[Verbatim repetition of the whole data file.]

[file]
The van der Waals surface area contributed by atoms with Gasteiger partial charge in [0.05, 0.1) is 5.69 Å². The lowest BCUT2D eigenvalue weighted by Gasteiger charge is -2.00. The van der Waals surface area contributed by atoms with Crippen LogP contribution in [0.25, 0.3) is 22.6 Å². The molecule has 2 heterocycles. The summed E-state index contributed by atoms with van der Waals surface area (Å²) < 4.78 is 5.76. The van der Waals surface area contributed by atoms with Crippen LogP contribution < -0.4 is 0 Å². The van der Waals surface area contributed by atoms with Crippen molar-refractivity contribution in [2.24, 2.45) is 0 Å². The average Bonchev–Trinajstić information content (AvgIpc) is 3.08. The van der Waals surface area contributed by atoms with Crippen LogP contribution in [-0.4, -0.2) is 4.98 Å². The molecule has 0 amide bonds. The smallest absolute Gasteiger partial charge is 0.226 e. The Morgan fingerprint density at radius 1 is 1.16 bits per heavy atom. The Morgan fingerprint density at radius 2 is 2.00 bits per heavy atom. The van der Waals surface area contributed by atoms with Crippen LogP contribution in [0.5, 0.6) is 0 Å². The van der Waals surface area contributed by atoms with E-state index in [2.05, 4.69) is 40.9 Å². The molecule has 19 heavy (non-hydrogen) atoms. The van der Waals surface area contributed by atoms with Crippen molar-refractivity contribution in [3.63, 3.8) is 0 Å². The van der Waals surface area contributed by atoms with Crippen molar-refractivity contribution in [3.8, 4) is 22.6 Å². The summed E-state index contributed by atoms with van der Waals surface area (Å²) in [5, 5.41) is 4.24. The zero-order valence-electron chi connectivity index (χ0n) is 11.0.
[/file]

The van der Waals surface area contributed by atoms with Gasteiger partial charge in [0.05, 0.1) is 5.69 Å². The lowest BCUT2D eigenvalue weighted by Gasteiger charge is -2.00. The van der Waals surface area contributed by atoms with Crippen LogP contribution in [0.25, 0.3) is 22.6 Å². The molecule has 2 heterocycles. The summed E-state index contributed by atoms with van der Waals surface area (Å²) < 4.78 is 5.76. The van der Waals surface area contributed by atoms with Crippen LogP contribution < -0.4 is 0 Å². The van der Waals surface area contributed by atoms with Crippen molar-refractivity contribution in [2.24, 2.45) is 0 Å². The average Bonchev–Trinajstić information content (AvgIpc) is 3.08. The van der Waals surface area contributed by atoms with Crippen LogP contribution in [-0.4, -0.2) is 4.98 Å². The molecule has 0 amide bonds. The smallest absolute Gasteiger partial charge is 0.226 e. The Morgan fingerprint density at radius 1 is 1.16 bits per heavy atom. The Morgan fingerprint density at radius 2 is 2.00 bits per heavy atom. The van der Waals surface area contributed by atoms with Crippen LogP contribution in [0.5, 0.6) is 0 Å². The van der Waals surface area contributed by atoms with E-state index in [2.05, 4.69) is 40.9 Å². The molecule has 19 heavy (non-hydrogen) atoms. The van der Waals surface area contributed by atoms with Crippen molar-refractivity contribution in [3.63, 3.8) is 0 Å². The van der Waals surface area contributed by atoms with Crippen molar-refractivity contribution in [3.8, 4) is 22.6 Å². The summed E-state index contributed by atoms with van der Waals surface area (Å²) in [5, 5.41) is 4.24. The zero-order valence-electron chi connectivity index (χ0n) is 11.0.